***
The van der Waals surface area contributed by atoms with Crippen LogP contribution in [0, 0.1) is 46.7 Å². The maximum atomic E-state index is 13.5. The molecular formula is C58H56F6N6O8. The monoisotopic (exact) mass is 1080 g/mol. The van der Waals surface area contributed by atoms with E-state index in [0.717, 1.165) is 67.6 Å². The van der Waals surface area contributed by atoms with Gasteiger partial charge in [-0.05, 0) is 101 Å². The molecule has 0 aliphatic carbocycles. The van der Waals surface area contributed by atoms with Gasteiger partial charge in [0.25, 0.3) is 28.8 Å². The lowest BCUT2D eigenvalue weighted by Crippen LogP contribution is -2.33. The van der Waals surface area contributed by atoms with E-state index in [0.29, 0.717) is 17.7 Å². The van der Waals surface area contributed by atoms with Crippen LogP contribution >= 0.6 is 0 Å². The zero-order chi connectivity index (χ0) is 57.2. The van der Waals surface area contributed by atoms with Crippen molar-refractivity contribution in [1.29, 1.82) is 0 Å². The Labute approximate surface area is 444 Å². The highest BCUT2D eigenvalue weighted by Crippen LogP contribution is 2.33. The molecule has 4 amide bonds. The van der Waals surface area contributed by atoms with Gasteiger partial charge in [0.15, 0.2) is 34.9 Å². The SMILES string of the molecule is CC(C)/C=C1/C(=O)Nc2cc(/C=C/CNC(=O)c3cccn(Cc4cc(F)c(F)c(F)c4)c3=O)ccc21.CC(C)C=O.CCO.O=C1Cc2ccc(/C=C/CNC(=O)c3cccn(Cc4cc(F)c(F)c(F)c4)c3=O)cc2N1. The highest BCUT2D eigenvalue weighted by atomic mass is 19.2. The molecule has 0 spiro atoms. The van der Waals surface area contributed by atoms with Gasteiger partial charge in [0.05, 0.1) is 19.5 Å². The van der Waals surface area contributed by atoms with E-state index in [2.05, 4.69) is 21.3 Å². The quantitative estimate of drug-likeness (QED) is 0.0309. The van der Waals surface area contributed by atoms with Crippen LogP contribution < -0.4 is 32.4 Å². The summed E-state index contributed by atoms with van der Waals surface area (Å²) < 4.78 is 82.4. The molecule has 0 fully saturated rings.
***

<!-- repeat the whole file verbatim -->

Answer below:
The van der Waals surface area contributed by atoms with Crippen LogP contribution in [0, 0.1) is 46.7 Å². The maximum atomic E-state index is 13.5. The molecular formula is C58H56F6N6O8. The monoisotopic (exact) mass is 1080 g/mol. The van der Waals surface area contributed by atoms with E-state index in [0.717, 1.165) is 67.6 Å². The van der Waals surface area contributed by atoms with Gasteiger partial charge in [-0.05, 0) is 101 Å². The molecule has 0 aliphatic carbocycles. The van der Waals surface area contributed by atoms with Gasteiger partial charge in [0.25, 0.3) is 28.8 Å². The lowest BCUT2D eigenvalue weighted by Crippen LogP contribution is -2.33. The van der Waals surface area contributed by atoms with E-state index in [0.29, 0.717) is 17.7 Å². The van der Waals surface area contributed by atoms with Crippen LogP contribution >= 0.6 is 0 Å². The zero-order chi connectivity index (χ0) is 57.2. The van der Waals surface area contributed by atoms with Crippen molar-refractivity contribution in [1.29, 1.82) is 0 Å². The Labute approximate surface area is 444 Å². The highest BCUT2D eigenvalue weighted by Crippen LogP contribution is 2.33. The molecule has 4 amide bonds. The van der Waals surface area contributed by atoms with Gasteiger partial charge in [0.15, 0.2) is 34.9 Å². The SMILES string of the molecule is CC(C)/C=C1/C(=O)Nc2cc(/C=C/CNC(=O)c3cccn(Cc4cc(F)c(F)c(F)c4)c3=O)ccc21.CC(C)C=O.CCO.O=C1Cc2ccc(/C=C/CNC(=O)c3cccn(Cc4cc(F)c(F)c(F)c4)c3=O)cc2N1. The highest BCUT2D eigenvalue weighted by atomic mass is 19.2. The molecule has 0 spiro atoms. The van der Waals surface area contributed by atoms with Gasteiger partial charge in [0.05, 0.1) is 19.5 Å². The van der Waals surface area contributed by atoms with E-state index in [2.05, 4.69) is 21.3 Å². The quantitative estimate of drug-likeness (QED) is 0.0309. The van der Waals surface area contributed by atoms with Crippen LogP contribution < -0.4 is 32.4 Å². The summed E-state index contributed by atoms with van der Waals surface area (Å²) < 4.78 is 82.4. The molecule has 0 fully saturated rings.